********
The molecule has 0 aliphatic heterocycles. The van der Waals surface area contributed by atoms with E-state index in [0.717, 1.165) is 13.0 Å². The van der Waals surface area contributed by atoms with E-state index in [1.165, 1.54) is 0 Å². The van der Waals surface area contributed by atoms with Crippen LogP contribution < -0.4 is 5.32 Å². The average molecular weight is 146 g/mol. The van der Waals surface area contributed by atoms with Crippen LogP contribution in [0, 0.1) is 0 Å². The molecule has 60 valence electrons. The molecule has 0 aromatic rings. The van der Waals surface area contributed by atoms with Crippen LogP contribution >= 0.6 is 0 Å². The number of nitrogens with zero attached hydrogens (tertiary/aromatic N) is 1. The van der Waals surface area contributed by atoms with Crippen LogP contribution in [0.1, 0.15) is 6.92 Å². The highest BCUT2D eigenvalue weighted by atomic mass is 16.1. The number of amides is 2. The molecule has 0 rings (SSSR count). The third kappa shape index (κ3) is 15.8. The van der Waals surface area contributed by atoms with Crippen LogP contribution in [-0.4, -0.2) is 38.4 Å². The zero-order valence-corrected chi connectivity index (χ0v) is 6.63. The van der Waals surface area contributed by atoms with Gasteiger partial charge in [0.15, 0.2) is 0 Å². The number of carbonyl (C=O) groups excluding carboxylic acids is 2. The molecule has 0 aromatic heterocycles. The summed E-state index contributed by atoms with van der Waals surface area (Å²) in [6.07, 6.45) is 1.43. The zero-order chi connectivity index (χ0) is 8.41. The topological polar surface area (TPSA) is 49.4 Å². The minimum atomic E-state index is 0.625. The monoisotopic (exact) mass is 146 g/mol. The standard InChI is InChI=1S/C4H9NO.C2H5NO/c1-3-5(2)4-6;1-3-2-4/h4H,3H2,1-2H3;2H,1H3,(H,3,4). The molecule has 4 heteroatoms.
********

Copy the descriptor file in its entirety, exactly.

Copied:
The molecule has 0 aliphatic heterocycles. The van der Waals surface area contributed by atoms with E-state index in [0.717, 1.165) is 13.0 Å². The van der Waals surface area contributed by atoms with E-state index in [1.165, 1.54) is 0 Å². The van der Waals surface area contributed by atoms with Crippen LogP contribution < -0.4 is 5.32 Å². The average molecular weight is 146 g/mol. The van der Waals surface area contributed by atoms with Crippen LogP contribution in [0, 0.1) is 0 Å². The molecule has 60 valence electrons. The molecule has 0 aromatic rings. The van der Waals surface area contributed by atoms with Crippen LogP contribution >= 0.6 is 0 Å². The number of nitrogens with zero attached hydrogens (tertiary/aromatic N) is 1. The van der Waals surface area contributed by atoms with Crippen LogP contribution in [0.1, 0.15) is 6.92 Å². The highest BCUT2D eigenvalue weighted by atomic mass is 16.1. The number of amides is 2. The molecule has 0 rings (SSSR count). The third kappa shape index (κ3) is 15.8. The van der Waals surface area contributed by atoms with Crippen LogP contribution in [-0.4, -0.2) is 38.4 Å². The zero-order valence-corrected chi connectivity index (χ0v) is 6.63. The van der Waals surface area contributed by atoms with Gasteiger partial charge in [0.15, 0.2) is 0 Å². The number of carbonyl (C=O) groups excluding carboxylic acids is 2. The molecule has 0 aromatic heterocycles. The summed E-state index contributed by atoms with van der Waals surface area (Å²) in [6.07, 6.45) is 1.43. The zero-order chi connectivity index (χ0) is 8.41. The topological polar surface area (TPSA) is 49.4 Å². The minimum atomic E-state index is 0.625. The monoisotopic (exact) mass is 146 g/mol. The standard InChI is InChI=1S/C4H9NO.C2H5NO/c1-3-5(2)4-6;1-3-2-4/h4H,3H2,1-2H3;2H,1H3,(H,3,4). The molecule has 4 heteroatoms.